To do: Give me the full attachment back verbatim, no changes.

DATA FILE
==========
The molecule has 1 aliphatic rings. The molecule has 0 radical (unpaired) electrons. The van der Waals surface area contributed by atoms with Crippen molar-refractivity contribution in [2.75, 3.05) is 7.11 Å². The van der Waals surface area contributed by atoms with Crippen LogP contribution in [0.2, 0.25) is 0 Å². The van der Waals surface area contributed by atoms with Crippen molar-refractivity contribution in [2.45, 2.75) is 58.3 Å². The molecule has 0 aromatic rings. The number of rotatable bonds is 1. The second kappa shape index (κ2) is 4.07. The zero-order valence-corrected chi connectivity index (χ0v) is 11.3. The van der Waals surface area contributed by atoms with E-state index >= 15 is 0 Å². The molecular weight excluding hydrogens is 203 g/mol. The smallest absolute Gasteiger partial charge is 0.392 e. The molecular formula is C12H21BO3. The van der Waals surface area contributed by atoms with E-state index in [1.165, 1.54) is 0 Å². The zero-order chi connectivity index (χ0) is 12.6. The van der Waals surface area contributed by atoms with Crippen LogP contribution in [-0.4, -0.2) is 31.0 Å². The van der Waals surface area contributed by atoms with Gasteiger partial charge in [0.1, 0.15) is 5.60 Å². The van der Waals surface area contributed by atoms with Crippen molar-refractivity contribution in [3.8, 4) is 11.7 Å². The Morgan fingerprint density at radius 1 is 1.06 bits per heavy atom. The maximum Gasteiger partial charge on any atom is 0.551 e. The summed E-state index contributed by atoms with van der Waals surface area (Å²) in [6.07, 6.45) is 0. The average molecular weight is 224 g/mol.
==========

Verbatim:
The molecule has 1 aliphatic rings. The molecule has 0 radical (unpaired) electrons. The van der Waals surface area contributed by atoms with Crippen molar-refractivity contribution in [2.75, 3.05) is 7.11 Å². The van der Waals surface area contributed by atoms with Crippen LogP contribution in [0.2, 0.25) is 0 Å². The van der Waals surface area contributed by atoms with Crippen molar-refractivity contribution in [2.45, 2.75) is 58.3 Å². The molecule has 0 aromatic rings. The number of rotatable bonds is 1. The second kappa shape index (κ2) is 4.07. The zero-order valence-corrected chi connectivity index (χ0v) is 11.3. The van der Waals surface area contributed by atoms with E-state index >= 15 is 0 Å². The molecular weight excluding hydrogens is 203 g/mol. The smallest absolute Gasteiger partial charge is 0.392 e. The molecular formula is C12H21BO3. The van der Waals surface area contributed by atoms with E-state index in [1.165, 1.54) is 0 Å². The zero-order chi connectivity index (χ0) is 12.6. The van der Waals surface area contributed by atoms with Crippen LogP contribution in [-0.4, -0.2) is 31.0 Å². The van der Waals surface area contributed by atoms with Gasteiger partial charge in [0.1, 0.15) is 5.60 Å². The van der Waals surface area contributed by atoms with Crippen molar-refractivity contribution in [3.8, 4) is 11.7 Å². The Morgan fingerprint density at radius 1 is 1.06 bits per heavy atom. The maximum Gasteiger partial charge on any atom is 0.551 e. The summed E-state index contributed by atoms with van der Waals surface area (Å²) in [6.07, 6.45) is 0. The average molecular weight is 224 g/mol.